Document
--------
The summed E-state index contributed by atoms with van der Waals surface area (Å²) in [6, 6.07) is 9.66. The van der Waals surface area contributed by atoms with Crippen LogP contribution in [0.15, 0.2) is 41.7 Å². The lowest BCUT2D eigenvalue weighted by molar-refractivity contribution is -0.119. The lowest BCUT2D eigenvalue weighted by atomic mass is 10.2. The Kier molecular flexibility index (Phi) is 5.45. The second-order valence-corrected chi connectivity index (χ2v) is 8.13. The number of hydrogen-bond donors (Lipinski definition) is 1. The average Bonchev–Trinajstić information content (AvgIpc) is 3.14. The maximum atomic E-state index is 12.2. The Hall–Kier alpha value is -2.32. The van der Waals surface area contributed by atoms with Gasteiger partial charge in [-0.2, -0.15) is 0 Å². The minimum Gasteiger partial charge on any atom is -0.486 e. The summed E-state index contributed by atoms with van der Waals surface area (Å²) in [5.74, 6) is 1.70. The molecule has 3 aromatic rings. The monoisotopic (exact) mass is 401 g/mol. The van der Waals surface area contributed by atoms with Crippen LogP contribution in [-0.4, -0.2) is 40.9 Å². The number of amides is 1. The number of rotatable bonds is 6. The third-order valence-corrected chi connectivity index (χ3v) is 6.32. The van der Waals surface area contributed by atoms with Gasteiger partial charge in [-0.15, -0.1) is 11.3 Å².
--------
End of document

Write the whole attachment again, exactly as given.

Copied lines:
The summed E-state index contributed by atoms with van der Waals surface area (Å²) in [6, 6.07) is 9.66. The van der Waals surface area contributed by atoms with Crippen LogP contribution in [0.15, 0.2) is 41.7 Å². The lowest BCUT2D eigenvalue weighted by molar-refractivity contribution is -0.119. The lowest BCUT2D eigenvalue weighted by atomic mass is 10.2. The Kier molecular flexibility index (Phi) is 5.45. The second-order valence-corrected chi connectivity index (χ2v) is 8.13. The number of hydrogen-bond donors (Lipinski definition) is 1. The average Bonchev–Trinajstić information content (AvgIpc) is 3.14. The maximum atomic E-state index is 12.2. The Hall–Kier alpha value is -2.32. The van der Waals surface area contributed by atoms with Gasteiger partial charge in [-0.2, -0.15) is 0 Å². The minimum Gasteiger partial charge on any atom is -0.486 e. The summed E-state index contributed by atoms with van der Waals surface area (Å²) in [5.74, 6) is 1.70. The molecule has 3 aromatic rings. The monoisotopic (exact) mass is 401 g/mol. The van der Waals surface area contributed by atoms with Crippen LogP contribution in [-0.4, -0.2) is 40.9 Å². The number of amides is 1. The number of rotatable bonds is 6. The third-order valence-corrected chi connectivity index (χ3v) is 6.32. The van der Waals surface area contributed by atoms with Gasteiger partial charge in [-0.15, -0.1) is 11.3 Å².